8. Increase your Vitamin D: Vitamin D is important for bone health. Increasing your exposure to sunlight and increasing your intake of foods rich in vitamin C, are simple ways to improve your vitamin D intake. Some examples of vitamin D rich foods include, tuna, salmon, orange juice, and sardines Just because we lose some muscle and bone mass as we age, doesn’t mean there isn’t anything we can do to help prevent it! Not only will working on improving your posture as you age help you stand up straighter, it also will help you increase strength and decrease falls! Now that we’ve looked at why posture changes as you age, let’s look at what you can do to help improve your posture as you age! Reaching: Place items that you use every day above shoulder height or below your waist. When you reach high or low, you are bringing movement to your shoulders, completing a squat movement, or a stretch up in the air. These movements incorporated into your routine every day, will help with improving posture. (Sixty and Me, 2022) If you’re placing items slightly out of reach, make sure it still is within a safe distance, to not increase your fall risk. Go Barefoot: Letting your feet be free and wiggling them around, will help increase blood flow, which in turn will increase blood flow and decrease swelling in the joints. Your feet are the foundation of your body. (Sixty and Me, 2022) Sit Differently: Try to sit in a firm chair, with your feet flat on the floor directly below your knees. Push your heels into the floor and lift and lower your toes. Also, digestion, breathing, and circulation depend on small body movements during the day. Sitting for extended periods of time, decreases your body's ability to perform those functions at it’s best ability. Get up and move around if you are sitting for long periods of time. (Sixty and Me, 2022) Decrease Screen Time: When you are using any item with a screen, it is natural to lean forward towards the screen. When your head is pushed forward to look at a screen, it causes strain to the spine. One tip to try is to move your chin back towards your throat, and at the same time lengthen and lift through the back of the neck. (Sixty and Me, 2022) Snow Angels: Lay on the floor and make snow angels, slowly, for two to three minutes. This exercise will help with flexibility and range of motion. (Harding, 2013) Sit Straight: When you are sitting, be conscious of sitting tall, with your shoulders dropped. (Harding, 2013) Core Strengthening: Exercises that strengthen your core, will help you improve your posture and decrease strain on your back. Pilates and yoga are examples of good exercises to try to improve your core strength. (Harding, 2013) Strengthening Exercises: Incorporate exercises that strengthen your spine. Exercises that target neck flexors, back extensors, and pelvic muscles will improve your ability to keep a good posture. (Harding, 2013) Increase your Vitamin D: Vitamin D is important for bone health. Increasing your exposure to sunlight and increasing your intake of foods rich in vitamin C, are simple ways to improve your vitamin D intake. Some examples of vitamin D rich foods include, tuna, salmon, orange juice, and sardines. (Harding, 2013) For additional exercises to help with posture, visit: https://aspenseniorcenter.org/five-easy-exercises-to-help-seniors-improve-their-posture/ In 2013, a study was conducted to identify the dynamic changes of posture as women age. The study consisted of the control group, which was women ages 20 - 25 and the study group, which was women ages 60 - 90. The study found that a women’s posture does change as they age, but, women over the age of 60, who participated in therapy to strengthen their muscles, demonstrated improvements in posture. (Drzał-Grabiec et al., 2013) As we age, it’s important to incorporate healthy lifestyle choices into our daily routine, to improve and maintain the strength and health of your body! Talk to your local therapy company, like Your Aging Therapist to find out how an occupational and physical therapist can help with improving you, or your loved ones, strength and posture! Resources Utilized: MUSC Health Medical University of South Carolina. (n.d.). Posture change with age. Healthy Aging Newsletter. Retrieved May 15, 2022, from https://muschealth.org/medical-services/geriatrics-and-aging/healthy-aging/posture 4 natural movements to improve posture and feel stronger. Sixty and Me. (2022, April 14). Retrieved May 15, 2022, from https://sixtyandme.com/natural-movements-improve-posture/ Harding, A. (2013, May 8). 10 ways to have great posture as you age. Health. Retrieved May 15, 2022, from https://www.health.com/condition/osteoporosis/10-ways-to-have-great-posture-as-you-age Drzał-Grabiec, J., Snela, S., Rykała, J., Podgórska, J., & Banaś, A. (2013). Changes in the body posture of women occurring with age. BMC Geriatrics, 13(1). https://doi.org/10.1186/1471-2318-13-108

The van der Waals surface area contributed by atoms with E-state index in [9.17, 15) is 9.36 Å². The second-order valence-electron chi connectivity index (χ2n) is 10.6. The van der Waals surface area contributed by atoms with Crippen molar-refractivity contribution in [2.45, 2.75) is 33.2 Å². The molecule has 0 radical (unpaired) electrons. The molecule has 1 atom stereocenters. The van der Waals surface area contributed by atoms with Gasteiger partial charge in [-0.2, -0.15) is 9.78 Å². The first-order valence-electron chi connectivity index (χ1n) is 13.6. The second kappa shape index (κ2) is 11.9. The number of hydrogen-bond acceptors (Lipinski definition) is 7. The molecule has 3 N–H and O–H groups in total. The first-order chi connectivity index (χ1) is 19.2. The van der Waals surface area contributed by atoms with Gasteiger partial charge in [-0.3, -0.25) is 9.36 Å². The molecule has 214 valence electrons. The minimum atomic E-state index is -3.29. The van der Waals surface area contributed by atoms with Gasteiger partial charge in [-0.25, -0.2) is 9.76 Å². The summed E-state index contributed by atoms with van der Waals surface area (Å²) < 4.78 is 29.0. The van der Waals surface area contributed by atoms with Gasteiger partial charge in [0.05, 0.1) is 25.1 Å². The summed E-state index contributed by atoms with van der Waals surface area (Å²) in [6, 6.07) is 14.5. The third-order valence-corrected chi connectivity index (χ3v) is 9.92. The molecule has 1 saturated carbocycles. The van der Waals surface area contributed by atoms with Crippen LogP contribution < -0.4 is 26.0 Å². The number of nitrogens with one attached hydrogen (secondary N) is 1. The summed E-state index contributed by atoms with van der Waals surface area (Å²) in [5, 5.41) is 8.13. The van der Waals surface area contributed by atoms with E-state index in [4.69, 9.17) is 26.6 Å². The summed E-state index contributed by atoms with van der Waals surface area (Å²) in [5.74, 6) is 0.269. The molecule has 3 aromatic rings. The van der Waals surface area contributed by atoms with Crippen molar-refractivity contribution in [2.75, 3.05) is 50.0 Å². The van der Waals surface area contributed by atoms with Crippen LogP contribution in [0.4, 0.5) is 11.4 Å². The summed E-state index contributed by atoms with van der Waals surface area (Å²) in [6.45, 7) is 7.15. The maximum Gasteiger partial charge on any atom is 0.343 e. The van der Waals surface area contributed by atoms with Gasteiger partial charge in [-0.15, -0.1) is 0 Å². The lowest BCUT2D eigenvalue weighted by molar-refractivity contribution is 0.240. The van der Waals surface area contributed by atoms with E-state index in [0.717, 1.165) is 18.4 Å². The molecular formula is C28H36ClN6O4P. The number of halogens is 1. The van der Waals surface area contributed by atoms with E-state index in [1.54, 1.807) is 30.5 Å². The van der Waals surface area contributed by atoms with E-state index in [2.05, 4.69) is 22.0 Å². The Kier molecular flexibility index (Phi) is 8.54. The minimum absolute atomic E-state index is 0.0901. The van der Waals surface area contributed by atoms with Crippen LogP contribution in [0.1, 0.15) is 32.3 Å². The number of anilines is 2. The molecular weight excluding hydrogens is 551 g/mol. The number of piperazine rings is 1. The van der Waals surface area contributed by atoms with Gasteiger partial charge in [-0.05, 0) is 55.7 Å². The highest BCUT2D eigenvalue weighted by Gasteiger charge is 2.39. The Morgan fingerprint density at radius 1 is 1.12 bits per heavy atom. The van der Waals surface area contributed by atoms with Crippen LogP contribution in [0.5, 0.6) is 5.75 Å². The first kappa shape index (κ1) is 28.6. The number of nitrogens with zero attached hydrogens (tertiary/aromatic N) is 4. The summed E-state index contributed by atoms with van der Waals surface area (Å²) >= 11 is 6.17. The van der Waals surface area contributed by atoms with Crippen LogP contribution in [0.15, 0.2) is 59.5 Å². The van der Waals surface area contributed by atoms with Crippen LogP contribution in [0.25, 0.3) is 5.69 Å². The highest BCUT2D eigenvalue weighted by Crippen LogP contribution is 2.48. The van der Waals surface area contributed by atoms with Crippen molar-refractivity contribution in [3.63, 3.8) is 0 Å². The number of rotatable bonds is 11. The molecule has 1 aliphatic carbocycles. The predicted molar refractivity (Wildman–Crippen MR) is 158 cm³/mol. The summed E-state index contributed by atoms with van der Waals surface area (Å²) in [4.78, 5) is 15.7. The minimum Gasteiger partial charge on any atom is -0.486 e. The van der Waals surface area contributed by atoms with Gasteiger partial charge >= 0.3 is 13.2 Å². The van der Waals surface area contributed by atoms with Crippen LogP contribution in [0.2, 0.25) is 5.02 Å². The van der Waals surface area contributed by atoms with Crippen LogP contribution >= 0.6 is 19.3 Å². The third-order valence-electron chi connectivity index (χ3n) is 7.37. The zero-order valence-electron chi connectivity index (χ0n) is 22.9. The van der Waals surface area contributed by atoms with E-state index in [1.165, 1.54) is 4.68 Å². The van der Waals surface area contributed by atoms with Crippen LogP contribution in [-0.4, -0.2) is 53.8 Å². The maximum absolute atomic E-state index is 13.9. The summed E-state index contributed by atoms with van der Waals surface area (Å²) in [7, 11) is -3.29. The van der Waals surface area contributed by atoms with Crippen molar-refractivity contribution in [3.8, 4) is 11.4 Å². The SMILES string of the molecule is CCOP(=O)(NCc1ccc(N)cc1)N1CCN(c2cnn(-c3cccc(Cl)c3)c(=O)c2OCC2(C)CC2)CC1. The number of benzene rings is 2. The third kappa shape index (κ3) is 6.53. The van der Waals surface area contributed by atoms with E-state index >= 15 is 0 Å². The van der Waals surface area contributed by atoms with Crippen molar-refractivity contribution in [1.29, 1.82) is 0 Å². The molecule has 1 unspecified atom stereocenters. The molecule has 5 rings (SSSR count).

Resources

  1. https://muschealth.org/medical-services/geriatrics-and-aging/healthy-aging/posture

  2. https://sixtyandme.com/natural-movements-improve-posture/

  3. https://aspenseniorcenter.org/five-easy-exercises-to-help-seniors-improve-their-posture/

  4. https://www.health.com/condition/osteoporosis/10-ways-to-have-great-posture-as-you-age




8 views0 comments
bottom of page